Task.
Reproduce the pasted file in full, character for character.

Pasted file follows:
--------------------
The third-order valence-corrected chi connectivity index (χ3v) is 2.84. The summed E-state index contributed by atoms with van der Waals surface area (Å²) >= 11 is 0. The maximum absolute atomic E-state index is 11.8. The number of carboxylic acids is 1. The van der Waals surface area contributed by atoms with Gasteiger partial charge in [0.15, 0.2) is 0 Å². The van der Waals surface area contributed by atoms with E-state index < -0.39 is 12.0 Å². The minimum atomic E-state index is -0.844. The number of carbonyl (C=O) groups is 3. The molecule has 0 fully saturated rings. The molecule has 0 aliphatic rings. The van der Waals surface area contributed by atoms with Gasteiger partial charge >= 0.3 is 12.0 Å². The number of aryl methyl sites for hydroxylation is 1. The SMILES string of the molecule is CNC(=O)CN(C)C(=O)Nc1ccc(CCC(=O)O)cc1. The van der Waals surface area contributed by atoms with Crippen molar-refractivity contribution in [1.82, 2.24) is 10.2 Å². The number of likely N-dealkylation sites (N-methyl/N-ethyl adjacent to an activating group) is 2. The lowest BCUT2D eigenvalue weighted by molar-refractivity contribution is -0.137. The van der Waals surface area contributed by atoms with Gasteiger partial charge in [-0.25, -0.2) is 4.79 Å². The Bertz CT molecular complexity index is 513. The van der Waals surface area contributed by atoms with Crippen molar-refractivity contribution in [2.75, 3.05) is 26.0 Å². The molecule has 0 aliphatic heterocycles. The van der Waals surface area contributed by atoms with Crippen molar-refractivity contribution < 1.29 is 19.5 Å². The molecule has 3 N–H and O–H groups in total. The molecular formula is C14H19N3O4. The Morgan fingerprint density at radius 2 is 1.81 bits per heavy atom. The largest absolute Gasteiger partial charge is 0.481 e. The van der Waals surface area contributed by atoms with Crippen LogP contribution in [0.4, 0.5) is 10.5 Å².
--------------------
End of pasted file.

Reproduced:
The third-order valence-corrected chi connectivity index (χ3v) is 2.84. The summed E-state index contributed by atoms with van der Waals surface area (Å²) >= 11 is 0. The maximum absolute atomic E-state index is 11.8. The number of carboxylic acids is 1. The van der Waals surface area contributed by atoms with Gasteiger partial charge in [0.15, 0.2) is 0 Å². The van der Waals surface area contributed by atoms with E-state index < -0.39 is 12.0 Å². The minimum atomic E-state index is -0.844. The number of carbonyl (C=O) groups is 3. The molecule has 0 fully saturated rings. The molecule has 0 aliphatic rings. The van der Waals surface area contributed by atoms with Gasteiger partial charge >= 0.3 is 12.0 Å². The number of aryl methyl sites for hydroxylation is 1. The SMILES string of the molecule is CNC(=O)CN(C)C(=O)Nc1ccc(CCC(=O)O)cc1. The van der Waals surface area contributed by atoms with Crippen molar-refractivity contribution in [1.82, 2.24) is 10.2 Å². The number of likely N-dealkylation sites (N-methyl/N-ethyl adjacent to an activating group) is 2. The lowest BCUT2D eigenvalue weighted by molar-refractivity contribution is -0.137. The van der Waals surface area contributed by atoms with Gasteiger partial charge in [-0.25, -0.2) is 4.79 Å². The Bertz CT molecular complexity index is 513. The van der Waals surface area contributed by atoms with Crippen molar-refractivity contribution in [2.75, 3.05) is 26.0 Å². The molecule has 0 aliphatic heterocycles. The van der Waals surface area contributed by atoms with Crippen molar-refractivity contribution < 1.29 is 19.5 Å². The molecule has 3 N–H and O–H groups in total. The molecular formula is C14H19N3O4. The Morgan fingerprint density at radius 2 is 1.81 bits per heavy atom. The largest absolute Gasteiger partial charge is 0.481 e. The van der Waals surface area contributed by atoms with Crippen LogP contribution in [0.4, 0.5) is 10.5 Å².